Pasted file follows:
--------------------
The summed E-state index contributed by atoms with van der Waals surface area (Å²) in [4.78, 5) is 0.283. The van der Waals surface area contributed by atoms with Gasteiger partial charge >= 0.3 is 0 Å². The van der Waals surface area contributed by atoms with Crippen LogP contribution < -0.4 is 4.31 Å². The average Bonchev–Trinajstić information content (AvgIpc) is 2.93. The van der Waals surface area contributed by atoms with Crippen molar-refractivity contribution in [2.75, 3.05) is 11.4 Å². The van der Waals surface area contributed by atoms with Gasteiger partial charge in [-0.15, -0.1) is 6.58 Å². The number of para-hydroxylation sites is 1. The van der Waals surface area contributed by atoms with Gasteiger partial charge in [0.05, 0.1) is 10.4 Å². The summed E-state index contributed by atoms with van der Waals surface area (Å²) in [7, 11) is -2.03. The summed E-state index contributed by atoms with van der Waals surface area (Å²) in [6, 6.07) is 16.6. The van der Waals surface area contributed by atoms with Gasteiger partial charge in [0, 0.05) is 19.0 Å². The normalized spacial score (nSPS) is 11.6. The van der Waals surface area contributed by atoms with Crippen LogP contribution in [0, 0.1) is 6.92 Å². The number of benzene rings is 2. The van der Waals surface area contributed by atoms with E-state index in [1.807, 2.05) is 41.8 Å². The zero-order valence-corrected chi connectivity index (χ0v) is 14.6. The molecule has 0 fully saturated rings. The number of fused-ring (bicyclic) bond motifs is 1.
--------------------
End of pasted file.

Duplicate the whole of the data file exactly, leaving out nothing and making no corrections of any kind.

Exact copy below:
The summed E-state index contributed by atoms with van der Waals surface area (Å²) in [4.78, 5) is 0.283. The van der Waals surface area contributed by atoms with Gasteiger partial charge >= 0.3 is 0 Å². The van der Waals surface area contributed by atoms with Crippen LogP contribution < -0.4 is 4.31 Å². The average Bonchev–Trinajstić information content (AvgIpc) is 2.93. The van der Waals surface area contributed by atoms with Crippen molar-refractivity contribution in [2.75, 3.05) is 11.4 Å². The van der Waals surface area contributed by atoms with Gasteiger partial charge in [-0.15, -0.1) is 6.58 Å². The number of para-hydroxylation sites is 1. The van der Waals surface area contributed by atoms with Gasteiger partial charge in [0.05, 0.1) is 10.4 Å². The summed E-state index contributed by atoms with van der Waals surface area (Å²) in [7, 11) is -2.03. The summed E-state index contributed by atoms with van der Waals surface area (Å²) in [6, 6.07) is 16.6. The van der Waals surface area contributed by atoms with Gasteiger partial charge in [0, 0.05) is 19.0 Å². The normalized spacial score (nSPS) is 11.6. The van der Waals surface area contributed by atoms with Crippen LogP contribution in [0, 0.1) is 6.92 Å². The number of benzene rings is 2. The van der Waals surface area contributed by atoms with E-state index in [1.807, 2.05) is 41.8 Å². The zero-order valence-corrected chi connectivity index (χ0v) is 14.6. The molecule has 0 fully saturated rings. The number of fused-ring (bicyclic) bond motifs is 1.